Jim jerked the rod back hard again, and the shark exploded with a powerful tail sweep that boiled the water into muddy clouds. The fish tore across the flat toward a distant channel.

Holding the rod high, Jim formed a ring with his fingers and desperately cleared line. In a matter of seconds, I heard him curse in pain.

"Got yourself a line burn, huh?" I laughed as the shark began to convince Jim that he had tangled with someone who could put up a real argument. We chased the shark with the boat, fearing it would strip all his line. I guess it was 20 minutes later when I lip-gaffed the shark, re­ moved the fly with my pliers and watched it swim away.

I never had to coax Jim into shark fishing again–he was sold.

I have been fortunate in spending many hours on the water with some of the best saltwater fly fishermen in the world–Joe Brooks, Al Pflueger, Jr., Stu Apte, Flip Pallot, Mark Sosin, and many others. Almost to a man, they agree that a big shark on the flats is perhaps one of the finest trophies you can take on a fly.

There are many reasons for this. A big shark can be tough to locate and then getting into casting position can be tough too. Their poor eyesight makes it difficult for them to see your offering, so the fly presentation must be just right. Also, a big shark is a hell of a big beast in the water. It's all muscle, and when you hook one in shallow water, it looks like a runaway snow plow.

I'm not thinking about catching them in deep water; that's not nearly as much fun. The advantages all lie with the fisherman and against the shark under such conditions. It's in shallow water, on the flats in Florida, the Bahamas and Central America, where they battle in such a manner that any fly fisherman who loves a challenge will seek them.

Weather can affect shark fishing. Several years ago, there was a severe cold spell in Miami (the air temperature dropped that night to 29 degrees) which occurred during a spring tide, when the waters dropped extra low to expose many flats along Florida Bay, near Flamingo in Everglades Park. The bay waters on the incoming tide surged over these exposed flats, which had been chilled far below normal and thus acted as refrigeration coils as the warmer bay waters flowed over them. The cooling waters killed enormous numbers of fish, but the two most affected were perhaps the two least expected to be–sharks and jack crevalle. These two muscular fishes, that are really tough in a fight, died by the hundreds.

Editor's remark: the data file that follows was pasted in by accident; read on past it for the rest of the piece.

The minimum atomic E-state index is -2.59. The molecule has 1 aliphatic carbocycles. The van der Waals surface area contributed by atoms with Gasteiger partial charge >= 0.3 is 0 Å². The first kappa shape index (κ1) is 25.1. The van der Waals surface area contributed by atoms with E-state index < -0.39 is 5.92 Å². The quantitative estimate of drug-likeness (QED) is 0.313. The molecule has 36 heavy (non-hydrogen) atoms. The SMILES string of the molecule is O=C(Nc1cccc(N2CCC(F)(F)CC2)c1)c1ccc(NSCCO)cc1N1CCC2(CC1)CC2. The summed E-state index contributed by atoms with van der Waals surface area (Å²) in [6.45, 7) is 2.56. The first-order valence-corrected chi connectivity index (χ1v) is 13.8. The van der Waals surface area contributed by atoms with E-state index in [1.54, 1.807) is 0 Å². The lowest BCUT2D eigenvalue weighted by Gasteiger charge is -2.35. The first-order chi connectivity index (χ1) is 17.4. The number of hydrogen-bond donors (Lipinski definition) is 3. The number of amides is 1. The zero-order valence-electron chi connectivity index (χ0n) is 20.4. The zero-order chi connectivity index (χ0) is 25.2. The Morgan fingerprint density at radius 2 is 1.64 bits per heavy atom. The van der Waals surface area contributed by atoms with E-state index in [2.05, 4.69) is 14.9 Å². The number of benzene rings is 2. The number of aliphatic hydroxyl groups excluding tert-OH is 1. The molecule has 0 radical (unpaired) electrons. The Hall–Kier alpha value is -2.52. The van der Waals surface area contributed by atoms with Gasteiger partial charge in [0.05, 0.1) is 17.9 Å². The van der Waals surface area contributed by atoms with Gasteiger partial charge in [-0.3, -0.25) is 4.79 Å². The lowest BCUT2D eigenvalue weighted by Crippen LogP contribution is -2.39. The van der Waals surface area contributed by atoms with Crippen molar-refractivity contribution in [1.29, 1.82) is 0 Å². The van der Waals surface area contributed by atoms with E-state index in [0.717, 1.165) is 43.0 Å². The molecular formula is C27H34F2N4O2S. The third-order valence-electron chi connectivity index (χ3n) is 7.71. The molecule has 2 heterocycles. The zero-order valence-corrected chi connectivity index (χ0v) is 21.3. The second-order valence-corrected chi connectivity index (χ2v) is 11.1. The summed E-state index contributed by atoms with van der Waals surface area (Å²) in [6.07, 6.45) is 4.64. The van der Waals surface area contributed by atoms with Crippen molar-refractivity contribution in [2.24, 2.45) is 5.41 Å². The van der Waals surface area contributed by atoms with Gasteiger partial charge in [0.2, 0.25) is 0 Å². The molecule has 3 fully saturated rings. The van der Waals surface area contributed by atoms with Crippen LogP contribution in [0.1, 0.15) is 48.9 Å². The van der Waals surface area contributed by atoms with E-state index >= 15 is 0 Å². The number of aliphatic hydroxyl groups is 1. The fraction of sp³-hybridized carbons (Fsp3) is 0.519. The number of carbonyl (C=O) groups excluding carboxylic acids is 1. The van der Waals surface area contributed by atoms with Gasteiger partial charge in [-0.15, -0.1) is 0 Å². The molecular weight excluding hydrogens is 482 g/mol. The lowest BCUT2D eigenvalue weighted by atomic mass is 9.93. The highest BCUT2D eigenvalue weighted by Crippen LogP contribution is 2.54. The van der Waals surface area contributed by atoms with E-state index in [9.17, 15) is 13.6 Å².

Sharks will not expose themselves to chilly waters. They remain on the flats all winter but will vacate them during brief cold snaps. If you plan a trip to the Keys or the Caribbean, you can expect to see plenty of sharks on the flats some time during your stay.

Tackle for sharks can be almost anything you have brought along. I've taken many smaller sharks on trout tackle. For bonefishing, I prefer to use line sizes #6-8 and matching gear because I think you can catch more fish on this light equipment. If you want to battle sharks less than five feet long with such tackle, it can be done–but done gently.

A shark's head from below, with a red fly in its mouth.
We'll let Lefty retrieve this streamer without our help! The location of the shark's mouth well behind the snout requires that the fly be presented to the side of the head and not in front as with most other fish. Photo by Lefty Kreh.

For average shark fishing, fish from three to five feet, an 8- to 10-weight outfit is perfect. The reel, in any case, should contain at least 150 yards of backing and have a decent drag. You can use any leader you choose, but it is vital to place wire tippet at the fly.